The Overlook turns out to be the worst place for the family. Jack thought the solitude would help him write but in fact it just causes him and Wendy to get on each other's nerves. But the Overlook is not just an empty hotel. It's a place where very real supernatural evil has gotten a foothold on the world. It both attracts and is strengthened by evil deeds and evil people.There is a history of murders and other strange events within the hotel. This entity is limited to the hotel. But Danny has the power to see the future, read minds and communicate by thought alone. These powers are very attractive to the Overlook. It wants to possess Danny and take all these powers for itself. Failing that it will kill him and take the powers. If it can do that it might be able to leave the hotel or influence events beyond the hotel. But Danny's power prevents possession. So the Overlook acts through the family's most unstable member, one who's already hurt Danny, Jack. Dick Hallorann, a hotel cook, also has psychic powers, which he calls "the shining". He thinks that Danny's are the strongest he's ever seen. He warns Danny to stay out of certain hotel rooms and tells Danny to "call" him if there are any serious problems.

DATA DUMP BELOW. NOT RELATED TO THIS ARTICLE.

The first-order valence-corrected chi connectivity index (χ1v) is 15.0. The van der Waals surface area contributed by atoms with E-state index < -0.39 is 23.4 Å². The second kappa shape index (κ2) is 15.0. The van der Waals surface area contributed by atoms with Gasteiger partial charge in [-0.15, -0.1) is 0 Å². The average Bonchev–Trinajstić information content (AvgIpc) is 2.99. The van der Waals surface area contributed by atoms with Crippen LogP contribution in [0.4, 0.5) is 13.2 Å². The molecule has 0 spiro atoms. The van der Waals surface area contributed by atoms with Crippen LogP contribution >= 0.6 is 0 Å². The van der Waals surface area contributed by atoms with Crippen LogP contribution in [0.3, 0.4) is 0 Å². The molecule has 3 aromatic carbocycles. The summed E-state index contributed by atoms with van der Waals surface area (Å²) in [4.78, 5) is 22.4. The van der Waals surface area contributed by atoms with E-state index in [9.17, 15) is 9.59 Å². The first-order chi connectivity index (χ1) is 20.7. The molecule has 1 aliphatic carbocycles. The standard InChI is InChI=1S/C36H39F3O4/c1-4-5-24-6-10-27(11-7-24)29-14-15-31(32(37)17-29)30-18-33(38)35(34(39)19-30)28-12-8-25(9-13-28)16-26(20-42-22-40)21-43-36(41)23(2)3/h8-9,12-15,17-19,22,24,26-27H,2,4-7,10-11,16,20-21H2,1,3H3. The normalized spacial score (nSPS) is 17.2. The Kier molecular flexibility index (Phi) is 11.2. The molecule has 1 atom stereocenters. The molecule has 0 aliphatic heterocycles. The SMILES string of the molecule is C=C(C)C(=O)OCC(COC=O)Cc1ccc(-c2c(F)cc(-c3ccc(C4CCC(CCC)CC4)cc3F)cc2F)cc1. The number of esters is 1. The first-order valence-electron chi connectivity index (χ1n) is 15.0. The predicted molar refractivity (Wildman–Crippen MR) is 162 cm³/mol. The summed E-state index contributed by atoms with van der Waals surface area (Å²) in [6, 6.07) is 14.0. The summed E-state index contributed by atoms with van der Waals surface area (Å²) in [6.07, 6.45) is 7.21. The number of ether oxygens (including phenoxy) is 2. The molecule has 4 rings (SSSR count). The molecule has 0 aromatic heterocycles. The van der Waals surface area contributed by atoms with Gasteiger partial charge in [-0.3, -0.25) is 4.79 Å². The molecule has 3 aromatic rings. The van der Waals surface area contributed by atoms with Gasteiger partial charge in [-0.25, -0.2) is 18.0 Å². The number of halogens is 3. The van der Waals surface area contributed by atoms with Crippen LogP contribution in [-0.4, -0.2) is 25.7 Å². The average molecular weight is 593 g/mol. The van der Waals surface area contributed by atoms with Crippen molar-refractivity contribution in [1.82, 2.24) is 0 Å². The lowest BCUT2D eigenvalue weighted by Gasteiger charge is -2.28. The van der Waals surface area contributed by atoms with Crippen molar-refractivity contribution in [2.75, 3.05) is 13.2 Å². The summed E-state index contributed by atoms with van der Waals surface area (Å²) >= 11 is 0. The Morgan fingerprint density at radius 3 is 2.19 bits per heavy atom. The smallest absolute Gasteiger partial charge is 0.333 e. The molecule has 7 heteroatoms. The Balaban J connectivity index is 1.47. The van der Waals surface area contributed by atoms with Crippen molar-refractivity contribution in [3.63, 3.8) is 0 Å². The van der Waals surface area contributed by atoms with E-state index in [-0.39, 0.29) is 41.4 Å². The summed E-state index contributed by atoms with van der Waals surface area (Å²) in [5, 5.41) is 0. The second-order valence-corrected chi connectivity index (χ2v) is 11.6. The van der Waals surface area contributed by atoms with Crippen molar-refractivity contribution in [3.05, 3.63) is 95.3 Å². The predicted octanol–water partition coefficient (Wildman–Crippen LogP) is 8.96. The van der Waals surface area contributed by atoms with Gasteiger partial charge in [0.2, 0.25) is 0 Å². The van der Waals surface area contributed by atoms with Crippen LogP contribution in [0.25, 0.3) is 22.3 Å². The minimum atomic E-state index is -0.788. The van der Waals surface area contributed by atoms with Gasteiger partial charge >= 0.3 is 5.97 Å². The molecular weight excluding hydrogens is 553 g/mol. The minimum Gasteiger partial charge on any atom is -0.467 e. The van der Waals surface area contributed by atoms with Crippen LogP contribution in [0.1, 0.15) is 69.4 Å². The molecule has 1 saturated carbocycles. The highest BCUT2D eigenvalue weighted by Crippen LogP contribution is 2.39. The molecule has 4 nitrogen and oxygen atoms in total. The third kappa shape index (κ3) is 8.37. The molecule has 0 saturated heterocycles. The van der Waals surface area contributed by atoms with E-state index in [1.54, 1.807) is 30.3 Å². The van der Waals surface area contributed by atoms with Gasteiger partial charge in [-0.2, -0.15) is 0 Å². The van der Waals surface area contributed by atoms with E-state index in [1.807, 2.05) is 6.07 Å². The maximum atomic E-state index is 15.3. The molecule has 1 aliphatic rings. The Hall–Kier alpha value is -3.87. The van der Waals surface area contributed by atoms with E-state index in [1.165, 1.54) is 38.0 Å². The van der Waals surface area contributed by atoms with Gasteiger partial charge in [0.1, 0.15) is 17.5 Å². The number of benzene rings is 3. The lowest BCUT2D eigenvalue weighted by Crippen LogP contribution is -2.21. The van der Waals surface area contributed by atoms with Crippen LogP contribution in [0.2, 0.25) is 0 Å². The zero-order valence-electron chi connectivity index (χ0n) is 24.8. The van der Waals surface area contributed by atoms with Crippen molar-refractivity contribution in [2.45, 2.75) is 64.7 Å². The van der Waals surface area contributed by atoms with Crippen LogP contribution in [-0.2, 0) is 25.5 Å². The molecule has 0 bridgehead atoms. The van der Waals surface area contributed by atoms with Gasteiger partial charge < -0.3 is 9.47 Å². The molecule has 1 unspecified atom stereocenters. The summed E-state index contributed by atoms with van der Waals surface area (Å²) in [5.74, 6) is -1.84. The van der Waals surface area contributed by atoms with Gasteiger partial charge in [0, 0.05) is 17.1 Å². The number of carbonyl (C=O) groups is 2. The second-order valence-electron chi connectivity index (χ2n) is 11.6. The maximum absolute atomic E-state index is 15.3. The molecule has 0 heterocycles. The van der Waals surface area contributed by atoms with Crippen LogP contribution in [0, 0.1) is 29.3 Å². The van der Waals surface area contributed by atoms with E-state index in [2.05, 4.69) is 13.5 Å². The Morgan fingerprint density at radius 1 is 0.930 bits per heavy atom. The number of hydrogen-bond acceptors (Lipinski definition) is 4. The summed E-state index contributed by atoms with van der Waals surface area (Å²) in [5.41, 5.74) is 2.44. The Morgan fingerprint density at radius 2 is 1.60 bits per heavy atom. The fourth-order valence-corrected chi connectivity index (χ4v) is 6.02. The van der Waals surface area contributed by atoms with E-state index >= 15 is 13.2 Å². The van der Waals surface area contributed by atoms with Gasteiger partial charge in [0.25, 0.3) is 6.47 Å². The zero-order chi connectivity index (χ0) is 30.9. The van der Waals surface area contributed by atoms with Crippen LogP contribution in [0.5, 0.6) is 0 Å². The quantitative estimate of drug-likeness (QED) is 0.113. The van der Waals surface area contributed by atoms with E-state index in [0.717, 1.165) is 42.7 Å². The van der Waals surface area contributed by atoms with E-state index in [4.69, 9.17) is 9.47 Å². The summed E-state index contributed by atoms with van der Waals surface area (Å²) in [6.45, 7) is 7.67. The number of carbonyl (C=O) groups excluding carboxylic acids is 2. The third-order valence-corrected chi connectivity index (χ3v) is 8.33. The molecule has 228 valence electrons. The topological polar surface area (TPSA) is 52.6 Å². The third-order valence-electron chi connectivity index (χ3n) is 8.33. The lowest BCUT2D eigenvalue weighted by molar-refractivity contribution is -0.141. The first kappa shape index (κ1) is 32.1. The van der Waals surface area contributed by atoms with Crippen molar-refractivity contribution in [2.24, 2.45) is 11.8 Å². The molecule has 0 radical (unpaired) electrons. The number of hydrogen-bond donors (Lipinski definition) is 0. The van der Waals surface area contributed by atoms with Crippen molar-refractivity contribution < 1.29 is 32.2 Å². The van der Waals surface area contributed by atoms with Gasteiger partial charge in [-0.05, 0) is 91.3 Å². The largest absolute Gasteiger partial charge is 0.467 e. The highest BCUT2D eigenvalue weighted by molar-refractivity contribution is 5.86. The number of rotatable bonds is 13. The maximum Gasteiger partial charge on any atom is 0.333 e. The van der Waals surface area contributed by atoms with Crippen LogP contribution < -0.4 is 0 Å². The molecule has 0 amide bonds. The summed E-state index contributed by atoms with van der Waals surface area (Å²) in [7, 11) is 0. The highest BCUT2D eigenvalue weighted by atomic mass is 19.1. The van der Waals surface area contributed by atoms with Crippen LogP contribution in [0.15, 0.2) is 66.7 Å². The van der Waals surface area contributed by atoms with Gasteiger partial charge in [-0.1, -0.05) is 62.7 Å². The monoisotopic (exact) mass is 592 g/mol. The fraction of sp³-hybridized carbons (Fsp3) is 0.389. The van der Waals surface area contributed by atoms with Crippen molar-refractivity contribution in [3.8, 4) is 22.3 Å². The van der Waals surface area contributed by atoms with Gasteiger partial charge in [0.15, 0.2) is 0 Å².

This is a good read and worth reading again and again. Like I said, forget about all the supernatural mumbo jumbo. This is really just about the evil that happens in families. Fortunately, King has created a sequel, Doctor Sleep, which should be released this year.